# Is there any way of estimating the value of a variable when you know its probability distribution?

I have one question regarding the estimation of an unknown variable.

Is there any way of estimating the value of a variable when you know its probability distribution? In this case I have a variable which is distributed on the interval (1, 2), with a 25% probability of 2, and uniformly distributed otherwise.

• Cross-posted at statalist.org/forums/forum/general-stata-discussion/general/… Telling people about cross-posting is polite in any forum, and some have explicit policies about it. 1.625 is the mean of the distribution. There might be grounds for other prediction rules. but I can't see any here. – Nick Cox Nov 20 '16 at 11:37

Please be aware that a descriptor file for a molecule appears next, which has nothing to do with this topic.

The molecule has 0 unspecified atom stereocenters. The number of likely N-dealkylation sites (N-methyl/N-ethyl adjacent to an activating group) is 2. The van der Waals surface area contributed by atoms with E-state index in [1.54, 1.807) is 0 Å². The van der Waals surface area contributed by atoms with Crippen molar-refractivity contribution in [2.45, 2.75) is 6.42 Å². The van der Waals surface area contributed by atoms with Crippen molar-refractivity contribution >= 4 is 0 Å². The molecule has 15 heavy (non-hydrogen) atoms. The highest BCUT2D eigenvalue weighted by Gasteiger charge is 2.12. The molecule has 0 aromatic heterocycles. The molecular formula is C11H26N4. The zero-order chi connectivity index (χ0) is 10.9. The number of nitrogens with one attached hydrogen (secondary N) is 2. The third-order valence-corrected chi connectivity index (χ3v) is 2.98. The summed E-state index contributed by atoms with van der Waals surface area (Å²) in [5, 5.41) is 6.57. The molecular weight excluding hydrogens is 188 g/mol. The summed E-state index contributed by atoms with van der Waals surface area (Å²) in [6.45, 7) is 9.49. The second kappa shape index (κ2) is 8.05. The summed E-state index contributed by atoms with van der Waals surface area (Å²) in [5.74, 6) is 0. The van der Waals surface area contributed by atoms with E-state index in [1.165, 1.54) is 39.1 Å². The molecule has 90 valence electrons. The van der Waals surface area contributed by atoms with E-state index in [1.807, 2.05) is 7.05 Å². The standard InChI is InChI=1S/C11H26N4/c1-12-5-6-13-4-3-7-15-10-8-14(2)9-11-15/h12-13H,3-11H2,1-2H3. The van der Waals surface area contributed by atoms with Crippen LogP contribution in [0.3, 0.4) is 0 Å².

• Do you want to sample from that distribution? – mdewey Nov 20 '16 at 12:22
• It's not really clear what you're asking. Can you explain more about what you're trying to achieve? – Glen_b Nov 21 '16 at 10:46

• If you have quadratic loss $E (y - \hat{y})^2 \rightarrow \min$, then your $\hat{y}$ equals to the mean values of the distribution $E y$.
• If you have $L1$ loss $E |y - \hat{y}| \rightarrow \min$, you shoud use median of the distribution as an estimate $\hat{y}$ that minimize the target loss
• For loss function $E [y \ne \hat{y}]$ ($[x]$ is the indicator function that equals $1$ if $x = 1$ and $0$ otherwise) you should use the most probable values, $2$ in your case.